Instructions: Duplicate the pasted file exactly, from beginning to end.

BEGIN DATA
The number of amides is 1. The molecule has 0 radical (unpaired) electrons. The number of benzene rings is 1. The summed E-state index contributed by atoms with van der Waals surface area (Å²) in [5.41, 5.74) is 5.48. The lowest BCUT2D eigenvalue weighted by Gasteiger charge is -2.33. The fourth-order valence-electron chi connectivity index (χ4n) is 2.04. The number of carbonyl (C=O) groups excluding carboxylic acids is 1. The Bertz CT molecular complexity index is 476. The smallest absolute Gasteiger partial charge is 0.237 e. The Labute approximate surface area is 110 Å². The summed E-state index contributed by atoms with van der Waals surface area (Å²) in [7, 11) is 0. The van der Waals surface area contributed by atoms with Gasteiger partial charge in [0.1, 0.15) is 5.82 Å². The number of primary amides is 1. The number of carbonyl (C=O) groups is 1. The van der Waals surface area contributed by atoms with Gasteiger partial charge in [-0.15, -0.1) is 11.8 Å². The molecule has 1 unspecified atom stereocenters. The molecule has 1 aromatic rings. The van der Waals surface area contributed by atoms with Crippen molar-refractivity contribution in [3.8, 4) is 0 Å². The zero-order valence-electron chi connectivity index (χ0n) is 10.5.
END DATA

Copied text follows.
The number of amides is 1. The molecule has 0 radical (unpaired) electrons. The number of benzene rings is 1. The summed E-state index contributed by atoms with van der Waals surface area (Å²) in [5.41, 5.74) is 5.48. The lowest BCUT2D eigenvalue weighted by Gasteiger charge is -2.33. The fourth-order valence-electron chi connectivity index (χ4n) is 2.04. The number of carbonyl (C=O) groups excluding carboxylic acids is 1. The Bertz CT molecular complexity index is 476. The smallest absolute Gasteiger partial charge is 0.237 e. The Labute approximate surface area is 110 Å². The summed E-state index contributed by atoms with van der Waals surface area (Å²) in [7, 11) is 0. The van der Waals surface area contributed by atoms with Gasteiger partial charge in [0.1, 0.15) is 5.82 Å². The number of primary amides is 1. The number of carbonyl (C=O) groups is 1. The van der Waals surface area contributed by atoms with Gasteiger partial charge in [-0.15, -0.1) is 11.8 Å². The molecule has 1 unspecified atom stereocenters. The molecule has 1 aromatic rings. The van der Waals surface area contributed by atoms with Crippen molar-refractivity contribution in [3.8, 4) is 0 Å². The zero-order valence-electron chi connectivity index (χ0n) is 10.5.